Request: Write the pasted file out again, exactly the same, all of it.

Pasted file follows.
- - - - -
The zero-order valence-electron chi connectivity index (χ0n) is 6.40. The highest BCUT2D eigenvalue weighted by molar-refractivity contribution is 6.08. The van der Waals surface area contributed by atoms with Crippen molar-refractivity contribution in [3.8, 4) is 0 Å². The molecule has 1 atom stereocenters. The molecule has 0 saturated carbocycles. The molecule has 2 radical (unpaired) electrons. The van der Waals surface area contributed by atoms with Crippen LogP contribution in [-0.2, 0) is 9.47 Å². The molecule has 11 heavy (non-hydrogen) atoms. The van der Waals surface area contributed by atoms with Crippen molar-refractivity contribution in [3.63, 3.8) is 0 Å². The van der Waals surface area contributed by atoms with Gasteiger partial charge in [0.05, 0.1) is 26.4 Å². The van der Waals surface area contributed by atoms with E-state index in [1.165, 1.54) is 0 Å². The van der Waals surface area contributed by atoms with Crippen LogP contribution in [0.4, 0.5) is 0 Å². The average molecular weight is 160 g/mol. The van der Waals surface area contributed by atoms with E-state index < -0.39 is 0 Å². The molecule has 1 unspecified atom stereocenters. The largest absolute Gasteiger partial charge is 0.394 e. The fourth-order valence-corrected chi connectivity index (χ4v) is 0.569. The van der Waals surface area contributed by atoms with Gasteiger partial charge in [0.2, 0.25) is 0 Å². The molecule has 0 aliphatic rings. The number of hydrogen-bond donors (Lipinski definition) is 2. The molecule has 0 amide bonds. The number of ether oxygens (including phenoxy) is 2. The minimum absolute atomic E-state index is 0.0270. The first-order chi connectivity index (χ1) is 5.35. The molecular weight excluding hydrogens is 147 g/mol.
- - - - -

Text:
The zero-order valence-electron chi connectivity index (χ0n) is 6.40. The highest BCUT2D eigenvalue weighted by molar-refractivity contribution is 6.08. The van der Waals surface area contributed by atoms with Crippen molar-refractivity contribution in [3.8, 4) is 0 Å². The molecule has 1 atom stereocenters. The molecule has 0 saturated carbocycles. The molecule has 2 radical (unpaired) electrons. The van der Waals surface area contributed by atoms with Crippen LogP contribution in [-0.2, 0) is 9.47 Å². The molecule has 11 heavy (non-hydrogen) atoms. The van der Waals surface area contributed by atoms with Crippen molar-refractivity contribution in [3.63, 3.8) is 0 Å². The van der Waals surface area contributed by atoms with Gasteiger partial charge in [0.05, 0.1) is 26.4 Å². The van der Waals surface area contributed by atoms with E-state index in [1.165, 1.54) is 0 Å². The van der Waals surface area contributed by atoms with Crippen LogP contribution in [0.4, 0.5) is 0 Å². The average molecular weight is 160 g/mol. The van der Waals surface area contributed by atoms with E-state index < -0.39 is 0 Å². The molecule has 1 unspecified atom stereocenters. The largest absolute Gasteiger partial charge is 0.394 e. The fourth-order valence-corrected chi connectivity index (χ4v) is 0.569. The van der Waals surface area contributed by atoms with Gasteiger partial charge in [0.2, 0.25) is 0 Å². The molecule has 0 aliphatic rings. The number of hydrogen-bond donors (Lipinski definition) is 2. The molecule has 0 amide bonds. The number of ether oxygens (including phenoxy) is 2. The minimum absolute atomic E-state index is 0.0270. The first-order chi connectivity index (χ1) is 5.35. The molecular weight excluding hydrogens is 147 g/mol.